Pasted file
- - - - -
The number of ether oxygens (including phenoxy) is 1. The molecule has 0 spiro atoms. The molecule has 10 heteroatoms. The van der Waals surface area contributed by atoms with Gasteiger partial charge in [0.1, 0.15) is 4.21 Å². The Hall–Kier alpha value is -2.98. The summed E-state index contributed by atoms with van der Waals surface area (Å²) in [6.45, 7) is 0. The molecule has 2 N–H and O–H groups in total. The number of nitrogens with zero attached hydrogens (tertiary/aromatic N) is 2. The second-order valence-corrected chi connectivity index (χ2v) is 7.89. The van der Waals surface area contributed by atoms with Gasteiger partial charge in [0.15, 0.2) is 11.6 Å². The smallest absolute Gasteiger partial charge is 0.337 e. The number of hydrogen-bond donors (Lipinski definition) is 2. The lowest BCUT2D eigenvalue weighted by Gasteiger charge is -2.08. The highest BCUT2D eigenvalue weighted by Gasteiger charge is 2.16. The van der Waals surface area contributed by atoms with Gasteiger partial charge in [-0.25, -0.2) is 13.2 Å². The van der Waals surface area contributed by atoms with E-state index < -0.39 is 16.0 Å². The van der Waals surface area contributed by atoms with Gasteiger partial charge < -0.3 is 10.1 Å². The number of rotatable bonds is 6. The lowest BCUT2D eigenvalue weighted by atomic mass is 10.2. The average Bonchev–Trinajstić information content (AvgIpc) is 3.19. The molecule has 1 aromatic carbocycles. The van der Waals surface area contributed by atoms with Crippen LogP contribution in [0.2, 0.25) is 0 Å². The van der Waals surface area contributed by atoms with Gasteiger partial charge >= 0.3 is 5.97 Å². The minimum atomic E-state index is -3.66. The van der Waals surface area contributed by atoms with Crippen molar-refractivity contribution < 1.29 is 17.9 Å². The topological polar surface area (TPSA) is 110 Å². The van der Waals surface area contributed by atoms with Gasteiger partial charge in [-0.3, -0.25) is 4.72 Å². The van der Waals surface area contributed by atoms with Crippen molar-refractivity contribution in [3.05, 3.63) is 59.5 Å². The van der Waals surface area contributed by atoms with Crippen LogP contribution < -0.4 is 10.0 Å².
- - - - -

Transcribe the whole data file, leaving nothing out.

The number of ether oxygens (including phenoxy) is 1. The molecule has 0 spiro atoms. The molecule has 10 heteroatoms. The van der Waals surface area contributed by atoms with Gasteiger partial charge in [0.1, 0.15) is 4.21 Å². The Hall–Kier alpha value is -2.98. The summed E-state index contributed by atoms with van der Waals surface area (Å²) in [6.45, 7) is 0. The molecule has 2 N–H and O–H groups in total. The number of nitrogens with zero attached hydrogens (tertiary/aromatic N) is 2. The second-order valence-corrected chi connectivity index (χ2v) is 7.89. The van der Waals surface area contributed by atoms with Gasteiger partial charge in [0.15, 0.2) is 11.6 Å². The smallest absolute Gasteiger partial charge is 0.337 e. The number of hydrogen-bond donors (Lipinski definition) is 2. The lowest BCUT2D eigenvalue weighted by Gasteiger charge is -2.08. The highest BCUT2D eigenvalue weighted by Gasteiger charge is 2.16. The van der Waals surface area contributed by atoms with Gasteiger partial charge in [-0.25, -0.2) is 13.2 Å². The van der Waals surface area contributed by atoms with E-state index < -0.39 is 16.0 Å². The van der Waals surface area contributed by atoms with Gasteiger partial charge < -0.3 is 10.1 Å². The number of rotatable bonds is 6. The lowest BCUT2D eigenvalue weighted by atomic mass is 10.2. The average Bonchev–Trinajstić information content (AvgIpc) is 3.19. The molecule has 1 aromatic carbocycles. The van der Waals surface area contributed by atoms with Crippen LogP contribution in [0.2, 0.25) is 0 Å². The van der Waals surface area contributed by atoms with Gasteiger partial charge >= 0.3 is 5.97 Å². The minimum atomic E-state index is -3.66. The van der Waals surface area contributed by atoms with Crippen molar-refractivity contribution < 1.29 is 17.9 Å². The topological polar surface area (TPSA) is 110 Å². The van der Waals surface area contributed by atoms with Gasteiger partial charge in [-0.3, -0.25) is 4.72 Å². The van der Waals surface area contributed by atoms with Crippen molar-refractivity contribution in [3.05, 3.63) is 59.5 Å². The van der Waals surface area contributed by atoms with Crippen LogP contribution < -0.4 is 10.0 Å².